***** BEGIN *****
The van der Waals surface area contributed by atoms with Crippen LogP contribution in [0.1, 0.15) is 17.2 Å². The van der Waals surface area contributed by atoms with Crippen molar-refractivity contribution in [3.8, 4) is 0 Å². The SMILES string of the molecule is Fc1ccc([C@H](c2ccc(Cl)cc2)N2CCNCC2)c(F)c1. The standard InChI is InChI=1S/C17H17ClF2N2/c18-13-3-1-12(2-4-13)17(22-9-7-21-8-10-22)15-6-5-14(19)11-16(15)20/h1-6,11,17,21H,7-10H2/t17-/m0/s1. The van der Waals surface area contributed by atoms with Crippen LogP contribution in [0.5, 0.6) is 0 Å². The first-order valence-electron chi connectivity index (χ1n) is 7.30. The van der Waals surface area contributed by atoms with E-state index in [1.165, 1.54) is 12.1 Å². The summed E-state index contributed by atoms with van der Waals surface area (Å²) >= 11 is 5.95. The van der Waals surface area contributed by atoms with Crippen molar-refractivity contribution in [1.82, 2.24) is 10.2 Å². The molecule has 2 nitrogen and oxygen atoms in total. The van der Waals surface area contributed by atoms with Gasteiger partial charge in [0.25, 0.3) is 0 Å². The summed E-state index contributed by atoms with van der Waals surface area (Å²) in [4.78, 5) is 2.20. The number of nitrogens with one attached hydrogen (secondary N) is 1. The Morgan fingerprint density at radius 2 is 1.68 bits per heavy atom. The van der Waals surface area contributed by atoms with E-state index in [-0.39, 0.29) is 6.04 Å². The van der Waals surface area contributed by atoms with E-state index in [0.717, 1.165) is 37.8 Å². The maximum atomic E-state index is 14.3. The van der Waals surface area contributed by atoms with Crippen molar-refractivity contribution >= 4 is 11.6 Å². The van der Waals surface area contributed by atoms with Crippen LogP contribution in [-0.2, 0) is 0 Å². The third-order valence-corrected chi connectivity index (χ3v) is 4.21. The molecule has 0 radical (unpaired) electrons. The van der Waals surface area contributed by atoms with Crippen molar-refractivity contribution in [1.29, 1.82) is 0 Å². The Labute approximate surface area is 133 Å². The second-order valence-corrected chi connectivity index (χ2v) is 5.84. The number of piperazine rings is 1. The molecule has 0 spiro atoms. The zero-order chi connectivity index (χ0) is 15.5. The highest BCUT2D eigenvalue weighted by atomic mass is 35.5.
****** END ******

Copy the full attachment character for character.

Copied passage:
The van der Waals surface area contributed by atoms with Crippen LogP contribution in [0.1, 0.15) is 17.2 Å². The van der Waals surface area contributed by atoms with Crippen molar-refractivity contribution in [3.8, 4) is 0 Å². The SMILES string of the molecule is Fc1ccc([C@H](c2ccc(Cl)cc2)N2CCNCC2)c(F)c1. The standard InChI is InChI=1S/C17H17ClF2N2/c18-13-3-1-12(2-4-13)17(22-9-7-21-8-10-22)15-6-5-14(19)11-16(15)20/h1-6,11,17,21H,7-10H2/t17-/m0/s1. The van der Waals surface area contributed by atoms with Crippen LogP contribution in [0.5, 0.6) is 0 Å². The first-order valence-electron chi connectivity index (χ1n) is 7.30. The van der Waals surface area contributed by atoms with E-state index in [1.165, 1.54) is 12.1 Å². The summed E-state index contributed by atoms with van der Waals surface area (Å²) >= 11 is 5.95. The van der Waals surface area contributed by atoms with Crippen molar-refractivity contribution in [1.82, 2.24) is 10.2 Å². The molecule has 2 nitrogen and oxygen atoms in total. The van der Waals surface area contributed by atoms with Gasteiger partial charge in [0.25, 0.3) is 0 Å². The summed E-state index contributed by atoms with van der Waals surface area (Å²) in [4.78, 5) is 2.20. The number of nitrogens with one attached hydrogen (secondary N) is 1. The Morgan fingerprint density at radius 2 is 1.68 bits per heavy atom. The van der Waals surface area contributed by atoms with E-state index in [-0.39, 0.29) is 6.04 Å². The van der Waals surface area contributed by atoms with E-state index in [0.717, 1.165) is 37.8 Å². The maximum atomic E-state index is 14.3. The van der Waals surface area contributed by atoms with Crippen molar-refractivity contribution >= 4 is 11.6 Å². The van der Waals surface area contributed by atoms with Crippen LogP contribution in [-0.2, 0) is 0 Å². The third-order valence-corrected chi connectivity index (χ3v) is 4.21. The molecule has 0 radical (unpaired) electrons. The van der Waals surface area contributed by atoms with Crippen molar-refractivity contribution in [1.29, 1.82) is 0 Å². The Labute approximate surface area is 133 Å². The second-order valence-corrected chi connectivity index (χ2v) is 5.84. The number of piperazine rings is 1. The molecule has 0 spiro atoms. The zero-order chi connectivity index (χ0) is 15.5. The highest BCUT2D eigenvalue weighted by atomic mass is 35.5.